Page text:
A proposal to consolidate Toronto-area legal aid clinics into a handful of organizations appears to be dead in the water as Legal Aid Ontario has reportedly withdrawn financial support and proponents consider alternatives for reorganizing the sector.
“In terms of the actual [notion that] 14 clinics in Toronto will close [and] three or four or five will be created out of that, that is definitely off the table,” says Gary Newhouse, a member of the plan’s steering committee who’s also chairman of the board at one of the clinics that opposed the merger proposal, Kensington-Bellwoods Community Legal Services.
“So now at the moment, over the last few months as the steering committee has continued to meet, the issue is can the transformation project go forward and how exactly and is legal aid still willing to fund it?”
Jack De Klerk, one of the clinic lawyers heading the working group, declined to comment last week on the state of the transformation plan. LAO, meanwhile, wouldn’t confirm it had withdrawn its funding for the transformation project. “We have had constructive and positive discussions with the GTA transformation project co-leads,” says LAO spokeswoman Genevieve Oger, noting the organization is looking at “options and next steps.”
Last September, the working group charged with developing the transformation plan released a report proposing to replace 16 of the area’s legal clinics with five or six larger organizations. Instead of an average staff of eight, the new facilities would have some 33 employees and offer services not currently available in some areas.
The plan initially seemed to meet with some approval from several clinics, although at least one, Kensington-Bellwoods, was highly critical. The working group then asked for written responses from the clinics and by the time they were all in earlier this year, all but three opposed the idea of consolidation.
“The message was pretty clear from the clinics that basically clinic closures were not something that was going to be acceptable,” says Newhouse. “The bottom line was we don’t like the mega-clinic model but we do like other aspects of the report.”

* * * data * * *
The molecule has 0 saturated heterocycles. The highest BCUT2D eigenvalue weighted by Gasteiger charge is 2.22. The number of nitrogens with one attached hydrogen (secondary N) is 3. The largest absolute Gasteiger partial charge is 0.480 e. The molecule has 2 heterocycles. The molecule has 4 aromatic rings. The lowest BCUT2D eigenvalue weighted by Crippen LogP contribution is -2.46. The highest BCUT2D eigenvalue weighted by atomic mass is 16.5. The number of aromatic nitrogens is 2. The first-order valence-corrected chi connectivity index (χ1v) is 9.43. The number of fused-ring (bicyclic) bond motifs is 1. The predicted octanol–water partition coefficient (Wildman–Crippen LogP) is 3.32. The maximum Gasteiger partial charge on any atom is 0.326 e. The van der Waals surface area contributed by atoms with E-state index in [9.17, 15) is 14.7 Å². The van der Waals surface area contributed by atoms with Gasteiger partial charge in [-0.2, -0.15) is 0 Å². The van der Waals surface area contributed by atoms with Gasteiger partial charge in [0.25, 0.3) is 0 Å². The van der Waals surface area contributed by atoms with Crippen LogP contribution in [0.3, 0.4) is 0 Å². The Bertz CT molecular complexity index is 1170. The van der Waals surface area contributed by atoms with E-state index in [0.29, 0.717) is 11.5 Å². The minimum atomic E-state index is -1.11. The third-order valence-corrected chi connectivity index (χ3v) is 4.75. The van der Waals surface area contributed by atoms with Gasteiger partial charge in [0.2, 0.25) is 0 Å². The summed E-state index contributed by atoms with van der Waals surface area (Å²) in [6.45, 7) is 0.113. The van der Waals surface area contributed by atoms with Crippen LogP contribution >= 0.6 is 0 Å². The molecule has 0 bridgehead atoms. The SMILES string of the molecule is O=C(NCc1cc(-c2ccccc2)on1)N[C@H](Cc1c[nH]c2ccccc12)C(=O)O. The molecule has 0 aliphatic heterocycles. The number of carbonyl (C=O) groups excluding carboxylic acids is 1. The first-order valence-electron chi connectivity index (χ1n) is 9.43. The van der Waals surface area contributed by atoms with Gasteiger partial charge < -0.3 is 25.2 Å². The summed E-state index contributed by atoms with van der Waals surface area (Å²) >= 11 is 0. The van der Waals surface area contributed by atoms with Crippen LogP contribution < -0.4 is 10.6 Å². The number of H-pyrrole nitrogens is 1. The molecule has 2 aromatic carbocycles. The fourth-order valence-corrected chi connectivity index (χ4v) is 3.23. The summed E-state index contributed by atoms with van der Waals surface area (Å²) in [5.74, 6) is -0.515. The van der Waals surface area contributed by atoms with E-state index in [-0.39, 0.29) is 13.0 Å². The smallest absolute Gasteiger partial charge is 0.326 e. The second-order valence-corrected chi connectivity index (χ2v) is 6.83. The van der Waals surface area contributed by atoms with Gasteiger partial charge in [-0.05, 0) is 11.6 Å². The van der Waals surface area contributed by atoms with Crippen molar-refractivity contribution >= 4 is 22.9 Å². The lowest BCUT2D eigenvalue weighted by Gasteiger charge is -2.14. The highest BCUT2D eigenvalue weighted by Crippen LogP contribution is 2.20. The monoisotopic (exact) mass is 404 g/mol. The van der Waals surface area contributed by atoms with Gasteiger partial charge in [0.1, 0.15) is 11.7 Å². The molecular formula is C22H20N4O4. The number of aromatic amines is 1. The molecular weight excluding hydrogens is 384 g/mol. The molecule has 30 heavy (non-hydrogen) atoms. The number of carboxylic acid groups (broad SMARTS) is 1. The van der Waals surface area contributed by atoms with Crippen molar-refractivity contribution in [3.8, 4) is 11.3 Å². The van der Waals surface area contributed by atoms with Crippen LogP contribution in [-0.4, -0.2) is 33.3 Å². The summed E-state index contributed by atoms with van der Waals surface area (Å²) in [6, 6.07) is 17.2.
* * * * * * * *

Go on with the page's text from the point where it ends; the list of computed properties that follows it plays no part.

In the spring, the steering committee — which unlike the working group contains representatives from all of the clinics in the Greater Toronto Area — drew up a sort of preliminary work plan along with the leaders of the project. The work plan featured four main guidelines the authors wanted to see in any future transformation proposal: community engagement; access issues and partnerships; expanding areas of law, closing service gaps and ensuring consistent services across the region; and optimizing systems and improving operational efficiency.
The work plan makes no explicit mention of consolidating clinics.
Subcommittees were then to work out the details of these four guidelines with the intention of approving the complete plan at a steering committee meeting in June. But consensus failed to materialize at the June meeting, according to Newhouse.
The transformation project, an effort funded by LAO, has found itself at a critical point, he says, because the merger proposal was originally its centrepiece with more funding on hold pending the development of a plan that would be acceptable to the clinics. LAO, however, has now reportedly withdrawn funding for the transormation project due to a lack of agreement among the clinics.
“There was a reference in some of the [steering committee] discussions last week to it being at a crossroads right now and that it seems to be a fractured process and maybe it can’t go forward,” says Newhouse. LAO wanted the working group to come up with a plan that would be acceptable to the clinics by the end of May, says Newhouse, but with that date come and gone, the steering committee found itself under significant time pressure.
But what happens now is a bit of a mystery, he says, as those involved in the project work to figure out the next steps with the next meeting of the steering committee slated for July 14. The end of the transformation plan, however, doesn’t have to mean the end of efforts to reform the delivery of services, he says. “There’s still some interest within the transformation project in saying maybe some clinics might merge or something like that,” says Newhouse.
Alternatively, it’s possible that groups of clinics may end up developing their own plans and approach LAO about them independently, he says. “I think it’s fair to say that the clinics in Toronto are very, very actively talking amongst themselves about shared initiatives that would be transformative, so to say.”
Meanwhile, reform efforts are continuing to roll out across Ontario, says Lenny Abramowicz, executive director of the Association of Community Legal Clinics of Ontario. The process began a couple of years ago, partly under the impetus of the provincial government. “The provincial government was saying, ‘We want to invest, we want to know it’s not just the same old, same old and people are thinking about better and best ways to do things,’ and we were happy to take up that challenge,” he says.
Some of the activity has involved consolidation in the case of some Ottawa clinics. Others, however, have decided against that option. “The vast majority of clinics have decided that’s not the route to go and are looking at other options,” he says.
Some have decided to locate together to share some resources such as reception and back-office functions while remaining independent of each other. Others, including a northern clinic that serves a catchment area the size of France, have been looking at how they can better serve and reach out to remote communities, he says.
For more, see "Report outlines details for clinic mergers," "New group forms to oppose Toronto legal clinic mergers," and "Legal clinics facing significant reform."